January 17, 2023

3 Min Read
Cornfield in the wind
QUALITY FARMLAND: Quality remains the No. 1 factor in potential selling price in all states within the region, along with competition for land in any given local market.Jennifer Kiel

Record sales and overall increases in land values continue across most the country, according to the January land values report released by Farmers National Co.

Land prices across the eastern Corn Belt (Indiana, Ohio, Michigan, Kentucky) have remained at historically high levels throughout 2022, and the trend has continued through the postharvest fall selling season.  

Jay VanGordon, area sales manager, Eastern Region, Farmers National Co., says top-end selling prices for highly productive land with a large percentage of tillable acres remain strong across all states. Quality remains the No. 1 factor in potential selling price in all states within the region, along with competition for land in any given local market.

“Despite higher crop input prices over the past 12 months and rising interest rates, continued strength in the corn and soybean markets has driven profitability in 2022, and as a result, kept land sale values at higher levels,” VanGordon says. “Looking forward into 2023, we are seeing a smaller amount of land for sale in the East for the first quarter of 2023, as many landowners who have been considering selling or were motivated to sell by high prices have done so. We are also seeing some softening of farms with medium-quality soils and lower tillable percentages as well.” 

In most cases across the country, landowners selling property experienced values never seen before for their farmland. The final results at these auctions set records in several states and have increased year-to-year values between 20% to 34% across Corn Belt states, according to the most recent report from the Kansas City Federal Reserve. 

Record sales volume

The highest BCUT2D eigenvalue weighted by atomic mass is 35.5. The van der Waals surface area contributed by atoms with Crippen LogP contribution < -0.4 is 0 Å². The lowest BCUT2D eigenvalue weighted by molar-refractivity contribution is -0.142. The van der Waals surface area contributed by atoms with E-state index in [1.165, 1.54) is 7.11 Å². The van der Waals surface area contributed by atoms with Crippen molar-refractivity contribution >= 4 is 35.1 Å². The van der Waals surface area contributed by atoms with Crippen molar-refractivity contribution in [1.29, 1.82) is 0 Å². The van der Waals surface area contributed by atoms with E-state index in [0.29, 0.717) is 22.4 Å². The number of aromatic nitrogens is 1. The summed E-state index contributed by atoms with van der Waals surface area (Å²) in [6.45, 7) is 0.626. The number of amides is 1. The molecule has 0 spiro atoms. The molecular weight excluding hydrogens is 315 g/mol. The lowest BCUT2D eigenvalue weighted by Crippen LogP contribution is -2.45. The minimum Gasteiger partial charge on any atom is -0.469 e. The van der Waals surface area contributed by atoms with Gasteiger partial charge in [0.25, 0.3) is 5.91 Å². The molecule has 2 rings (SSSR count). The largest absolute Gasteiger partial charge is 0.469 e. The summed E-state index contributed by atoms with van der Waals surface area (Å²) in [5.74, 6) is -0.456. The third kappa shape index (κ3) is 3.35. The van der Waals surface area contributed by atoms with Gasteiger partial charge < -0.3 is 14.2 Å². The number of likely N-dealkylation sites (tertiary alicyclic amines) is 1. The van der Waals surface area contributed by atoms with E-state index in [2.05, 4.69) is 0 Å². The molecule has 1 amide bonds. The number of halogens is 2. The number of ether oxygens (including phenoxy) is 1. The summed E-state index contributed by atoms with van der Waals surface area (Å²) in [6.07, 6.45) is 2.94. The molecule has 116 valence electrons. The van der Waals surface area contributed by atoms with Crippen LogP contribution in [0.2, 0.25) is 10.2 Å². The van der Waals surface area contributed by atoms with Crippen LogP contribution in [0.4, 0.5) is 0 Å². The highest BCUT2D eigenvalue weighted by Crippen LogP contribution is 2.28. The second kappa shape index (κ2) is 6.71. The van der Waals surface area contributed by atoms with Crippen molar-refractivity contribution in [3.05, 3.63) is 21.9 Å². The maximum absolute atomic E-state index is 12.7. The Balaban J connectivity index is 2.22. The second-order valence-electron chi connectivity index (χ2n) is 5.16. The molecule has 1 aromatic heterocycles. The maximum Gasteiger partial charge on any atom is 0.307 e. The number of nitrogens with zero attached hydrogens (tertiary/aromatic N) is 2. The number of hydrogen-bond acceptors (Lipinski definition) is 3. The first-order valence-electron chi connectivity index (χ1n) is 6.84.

According to Farmers National Co., which markets farmland assets, it has resulted in a new record sales volume of $766 million during 2022. This sales volume exceeds the previous record set in 2021 of $750 million. The majority of these sales came through competitive auction methods (76%), with increases in both total transactions and acres sold.  

“What we are seeing is a true supply-demand scenario. There are simply more buyers willing to bid on the limited amount of land coming to the market,” says Paul Schadegg, senior vice president of real estate operations for Farmers National Co.

“Current commodity markets and strong cash rents provide buyers with the necessary returns to meet their investment criteria, while giving them the opportunity to expand operations or add land to their investment portfolio. Our anticipation is that these values will remain strong coming into the new year with continued strength in the ag economy, although we may see less and less of the record sales.” 

Who are the land buyers? Farmers National Co. reports seeing the traditional local farmer-operator as the successful buyer of farmland 75% of the time.  

“With that being said, land investors are certainly part of the equation as they have been active bidders at most sales to a point that has set the floor on values,” Schadegg adds. “While the investor may not always be the buyer of land, they are part of the competition driving the values higher. We also expect this trend to continue as many investors see the long-term value of farmland, the opportunity to diversify investments and the value of land as a hedge against rising inflation.” 

Commodity markets will continue to be the main driver in land value. When coupled with the supply-demand scenario, the outlook for continued strong land values remains strong moving into 2023. 

However, there is caution as interest rates continue to rise and inflation becomes a large factor in cropping inputs.

“These factors have the impact to decrease net farm income, erode operator equity and subsequently pressure farmland value,” Schadegg says. “So, we sit at a somewhat precarious point in time where opportunity exists for both land sellers and buyers, but is dependent on the continued strength of the agriculture economy to stabilize or grow.” 

Source: Farmers National Co.

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